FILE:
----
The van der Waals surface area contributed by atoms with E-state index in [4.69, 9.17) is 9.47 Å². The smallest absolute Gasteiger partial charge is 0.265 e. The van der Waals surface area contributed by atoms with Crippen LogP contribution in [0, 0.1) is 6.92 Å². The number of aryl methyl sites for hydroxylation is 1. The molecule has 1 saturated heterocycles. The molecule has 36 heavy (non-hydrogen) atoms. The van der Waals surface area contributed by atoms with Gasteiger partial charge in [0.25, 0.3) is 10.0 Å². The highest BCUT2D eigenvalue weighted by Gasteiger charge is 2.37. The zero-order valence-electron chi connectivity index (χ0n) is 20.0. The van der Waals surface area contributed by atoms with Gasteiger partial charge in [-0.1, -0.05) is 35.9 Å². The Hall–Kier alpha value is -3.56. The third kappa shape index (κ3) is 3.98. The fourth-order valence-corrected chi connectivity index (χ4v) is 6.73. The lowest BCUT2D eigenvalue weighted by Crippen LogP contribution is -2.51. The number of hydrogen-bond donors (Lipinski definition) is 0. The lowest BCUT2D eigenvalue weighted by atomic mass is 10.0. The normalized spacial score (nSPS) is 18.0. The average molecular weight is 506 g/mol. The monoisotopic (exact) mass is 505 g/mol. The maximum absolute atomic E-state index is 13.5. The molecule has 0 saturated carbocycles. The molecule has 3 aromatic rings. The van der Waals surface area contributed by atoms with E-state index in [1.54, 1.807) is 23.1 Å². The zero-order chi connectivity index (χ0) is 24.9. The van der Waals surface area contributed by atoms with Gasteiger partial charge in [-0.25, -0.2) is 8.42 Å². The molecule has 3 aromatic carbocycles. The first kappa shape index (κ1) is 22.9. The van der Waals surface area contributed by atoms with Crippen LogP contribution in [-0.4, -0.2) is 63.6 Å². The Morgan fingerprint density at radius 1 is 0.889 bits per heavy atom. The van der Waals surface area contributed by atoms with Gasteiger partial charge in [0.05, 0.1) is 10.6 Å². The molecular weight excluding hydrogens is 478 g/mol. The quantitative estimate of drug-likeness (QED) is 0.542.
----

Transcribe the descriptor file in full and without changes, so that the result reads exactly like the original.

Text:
The van der Waals surface area contributed by atoms with E-state index in [4.69, 9.17) is 9.47 Å². The smallest absolute Gasteiger partial charge is 0.265 e. The van der Waals surface area contributed by atoms with Crippen LogP contribution in [0, 0.1) is 6.92 Å². The number of aryl methyl sites for hydroxylation is 1. The molecule has 1 saturated heterocycles. The molecule has 36 heavy (non-hydrogen) atoms. The van der Waals surface area contributed by atoms with Gasteiger partial charge in [0.25, 0.3) is 10.0 Å². The highest BCUT2D eigenvalue weighted by Gasteiger charge is 2.37. The zero-order valence-electron chi connectivity index (χ0n) is 20.0. The van der Waals surface area contributed by atoms with Gasteiger partial charge in [-0.1, -0.05) is 35.9 Å². The Hall–Kier alpha value is -3.56. The third kappa shape index (κ3) is 3.98. The fourth-order valence-corrected chi connectivity index (χ4v) is 6.73. The lowest BCUT2D eigenvalue weighted by Crippen LogP contribution is -2.51. The number of hydrogen-bond donors (Lipinski definition) is 0. The lowest BCUT2D eigenvalue weighted by atomic mass is 10.0. The normalized spacial score (nSPS) is 18.0. The average molecular weight is 506 g/mol. The monoisotopic (exact) mass is 505 g/mol. The maximum absolute atomic E-state index is 13.5. The molecule has 0 saturated carbocycles. The molecule has 3 aromatic rings. The van der Waals surface area contributed by atoms with E-state index in [1.54, 1.807) is 23.1 Å². The zero-order chi connectivity index (χ0) is 24.9. The van der Waals surface area contributed by atoms with Gasteiger partial charge in [-0.25, -0.2) is 8.42 Å². The molecule has 3 aromatic carbocycles. The first kappa shape index (κ1) is 22.9. The van der Waals surface area contributed by atoms with Crippen LogP contribution in [-0.4, -0.2) is 63.6 Å². The Morgan fingerprint density at radius 1 is 0.889 bits per heavy atom. The van der Waals surface area contributed by atoms with Gasteiger partial charge in [0.05, 0.1) is 10.6 Å². The molecular weight excluding hydrogens is 478 g/mol. The quantitative estimate of drug-likeness (QED) is 0.542.